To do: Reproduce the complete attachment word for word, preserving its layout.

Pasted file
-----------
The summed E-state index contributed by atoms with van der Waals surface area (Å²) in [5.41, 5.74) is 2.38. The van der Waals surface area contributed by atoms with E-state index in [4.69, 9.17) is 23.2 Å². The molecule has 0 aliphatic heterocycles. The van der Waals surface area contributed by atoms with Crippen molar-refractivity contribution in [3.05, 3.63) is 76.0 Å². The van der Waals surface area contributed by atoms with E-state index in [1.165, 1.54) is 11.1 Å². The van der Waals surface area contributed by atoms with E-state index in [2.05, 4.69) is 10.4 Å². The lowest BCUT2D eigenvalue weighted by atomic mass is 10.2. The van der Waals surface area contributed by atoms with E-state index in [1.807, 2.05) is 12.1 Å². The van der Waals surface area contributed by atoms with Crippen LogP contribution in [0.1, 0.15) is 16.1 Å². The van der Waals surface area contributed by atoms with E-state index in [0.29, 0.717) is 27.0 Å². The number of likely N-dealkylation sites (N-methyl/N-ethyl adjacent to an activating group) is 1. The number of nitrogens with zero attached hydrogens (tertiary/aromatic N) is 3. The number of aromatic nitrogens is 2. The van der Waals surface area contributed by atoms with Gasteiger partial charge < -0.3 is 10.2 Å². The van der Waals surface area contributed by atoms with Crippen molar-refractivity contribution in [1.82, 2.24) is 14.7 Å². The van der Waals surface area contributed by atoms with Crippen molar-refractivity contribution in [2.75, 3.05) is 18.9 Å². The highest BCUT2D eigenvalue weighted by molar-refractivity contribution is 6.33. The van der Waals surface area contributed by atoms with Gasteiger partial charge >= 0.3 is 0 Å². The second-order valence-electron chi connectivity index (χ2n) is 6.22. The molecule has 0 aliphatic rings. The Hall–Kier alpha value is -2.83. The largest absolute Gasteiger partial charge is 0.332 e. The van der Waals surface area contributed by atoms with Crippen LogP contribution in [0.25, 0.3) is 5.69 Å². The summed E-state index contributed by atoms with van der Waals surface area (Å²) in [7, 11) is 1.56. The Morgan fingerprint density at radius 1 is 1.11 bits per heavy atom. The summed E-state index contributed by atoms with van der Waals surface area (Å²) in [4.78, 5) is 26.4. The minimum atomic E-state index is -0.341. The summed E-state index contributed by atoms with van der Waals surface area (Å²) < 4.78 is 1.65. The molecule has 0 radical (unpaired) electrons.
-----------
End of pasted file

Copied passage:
The summed E-state index contributed by atoms with van der Waals surface area (Å²) in [5.41, 5.74) is 2.38. The van der Waals surface area contributed by atoms with E-state index in [4.69, 9.17) is 23.2 Å². The molecule has 0 aliphatic heterocycles. The van der Waals surface area contributed by atoms with Crippen molar-refractivity contribution in [3.05, 3.63) is 76.0 Å². The van der Waals surface area contributed by atoms with E-state index in [1.165, 1.54) is 11.1 Å². The van der Waals surface area contributed by atoms with E-state index in [2.05, 4.69) is 10.4 Å². The lowest BCUT2D eigenvalue weighted by atomic mass is 10.2. The van der Waals surface area contributed by atoms with E-state index in [1.807, 2.05) is 12.1 Å². The van der Waals surface area contributed by atoms with Crippen LogP contribution in [0.1, 0.15) is 16.1 Å². The van der Waals surface area contributed by atoms with E-state index in [0.29, 0.717) is 27.0 Å². The number of likely N-dealkylation sites (N-methyl/N-ethyl adjacent to an activating group) is 1. The number of nitrogens with zero attached hydrogens (tertiary/aromatic N) is 3. The number of aromatic nitrogens is 2. The van der Waals surface area contributed by atoms with Gasteiger partial charge < -0.3 is 10.2 Å². The van der Waals surface area contributed by atoms with Crippen molar-refractivity contribution in [1.82, 2.24) is 14.7 Å². The van der Waals surface area contributed by atoms with Crippen molar-refractivity contribution in [2.75, 3.05) is 18.9 Å². The highest BCUT2D eigenvalue weighted by molar-refractivity contribution is 6.33. The van der Waals surface area contributed by atoms with Gasteiger partial charge >= 0.3 is 0 Å². The second-order valence-electron chi connectivity index (χ2n) is 6.22. The molecule has 0 aliphatic rings. The Hall–Kier alpha value is -2.83. The largest absolute Gasteiger partial charge is 0.332 e. The van der Waals surface area contributed by atoms with Crippen LogP contribution in [0.25, 0.3) is 5.69 Å². The summed E-state index contributed by atoms with van der Waals surface area (Å²) in [7, 11) is 1.56. The Morgan fingerprint density at radius 1 is 1.11 bits per heavy atom. The summed E-state index contributed by atoms with van der Waals surface area (Å²) in [4.78, 5) is 26.4. The minimum atomic E-state index is -0.341. The summed E-state index contributed by atoms with van der Waals surface area (Å²) < 4.78 is 1.65. The molecule has 0 radical (unpaired) electrons.